Friday, January 21, 2022

Stadiums shut down

Botswana football is heading for a crisis. There is a looming situation whereby there will be no football action because of unavailability of stadiums to stage the matches. Already, the national stadium will be undergoing renovations from the end of June for about eighteen months to prepare it for a possible visit by a top participating country at the 2010 World Cup that will be staged in South Africa.

Already information reaching Sunday Standard is that other alternate stadiums, University of Botswana (UB) and Sir Seretse Khama Barracks (SSKB), are also facing closure for refurbishments. The two stadiums are supposed to be closed anytime soon and will only be available in December. Already, another reputable stadium, Molepolole Sports Complex, is under refurbishment and was supposed to have been completed last year. But FIFA did not endorse the artificial turf laid at the ground. The turf is being re-laid and the onus is still with FIFA.
Although the FIFA Development Officer, Ashford Mamelodi, has expressed optimism that everything would be completed early, it remains to be seen. If FIFA does not endorse it, a further crisis would be imminent.

The closure of both UB and SSKB stadiums means that Lobatse Stadium and Otse are the only alternatives in the Southern region. But the worrying factor is that both stadiums are small, never easily available.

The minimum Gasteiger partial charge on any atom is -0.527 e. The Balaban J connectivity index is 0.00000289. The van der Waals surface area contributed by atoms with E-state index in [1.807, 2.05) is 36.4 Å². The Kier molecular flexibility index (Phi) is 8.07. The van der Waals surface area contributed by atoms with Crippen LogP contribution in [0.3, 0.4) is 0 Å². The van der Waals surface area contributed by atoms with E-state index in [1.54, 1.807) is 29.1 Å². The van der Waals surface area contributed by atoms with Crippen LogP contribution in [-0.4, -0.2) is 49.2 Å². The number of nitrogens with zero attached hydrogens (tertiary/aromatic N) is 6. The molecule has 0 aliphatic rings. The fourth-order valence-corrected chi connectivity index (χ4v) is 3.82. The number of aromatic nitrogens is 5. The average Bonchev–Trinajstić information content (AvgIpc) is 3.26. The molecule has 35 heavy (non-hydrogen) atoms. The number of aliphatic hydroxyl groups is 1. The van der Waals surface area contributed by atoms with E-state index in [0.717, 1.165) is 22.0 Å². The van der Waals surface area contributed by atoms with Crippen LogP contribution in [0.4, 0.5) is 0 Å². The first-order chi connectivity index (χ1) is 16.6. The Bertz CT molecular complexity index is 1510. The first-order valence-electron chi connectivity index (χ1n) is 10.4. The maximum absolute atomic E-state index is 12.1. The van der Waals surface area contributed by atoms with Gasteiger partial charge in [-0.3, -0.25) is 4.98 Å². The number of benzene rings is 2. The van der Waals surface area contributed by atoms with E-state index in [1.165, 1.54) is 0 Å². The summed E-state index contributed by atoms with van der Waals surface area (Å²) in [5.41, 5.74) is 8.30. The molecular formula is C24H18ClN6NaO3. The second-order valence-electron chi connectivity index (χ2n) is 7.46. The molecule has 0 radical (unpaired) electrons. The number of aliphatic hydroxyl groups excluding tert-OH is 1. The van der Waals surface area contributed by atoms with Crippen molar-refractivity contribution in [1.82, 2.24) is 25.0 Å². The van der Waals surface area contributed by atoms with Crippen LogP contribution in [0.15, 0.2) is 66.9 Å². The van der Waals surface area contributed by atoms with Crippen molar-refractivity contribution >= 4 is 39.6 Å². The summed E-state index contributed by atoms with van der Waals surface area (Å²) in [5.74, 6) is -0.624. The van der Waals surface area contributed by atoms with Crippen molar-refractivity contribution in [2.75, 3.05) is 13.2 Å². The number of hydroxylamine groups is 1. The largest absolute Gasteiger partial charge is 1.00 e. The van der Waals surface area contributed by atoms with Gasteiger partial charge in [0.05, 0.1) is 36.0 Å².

The matches of concern are going to be those of the national soccer team, the sponsored and lucrative Coca-Cola Cup and even some of the Premier League matches.

The situation might be worse for the national team because they play their last game against Ivory Coast at the National Stadium on June 14.

Their next home game is in October against Mozambique. This means the game has to be played at Molepolole Sports Complex because it is the only stadium, after the National Stadium, that meets FIFA requirements. If it is not ready, it would mean Botswana has to head to neighbouring South Africa for the return matches.

Already other Southern African countries like Lesotho, Swaziland and Zambia face the prospect of playing their home games in South Africa because of stadium refurbishments.

The Secretary General of the Premier League Committee, Setete Phuthego, expressed worry at the developments. He said it is a situation that is beyond their control, but they will always try to come up with solutions for the benefit of football.

“We planned other options once the National Stadium is closed, but the looming closure of UB and SSKB is putting us in a very difficult position because they are also going to take time before they are back in full operation. We will, however, try to do our best for the benefit of football,” he said.

Phuthego also did not rule out the possibility that some games might be staged in the northern part of the country where there are facilities. He said the situation might serve as an opportunity for soccer lovers in the northern parts to see action that has been inadequate to them for years.


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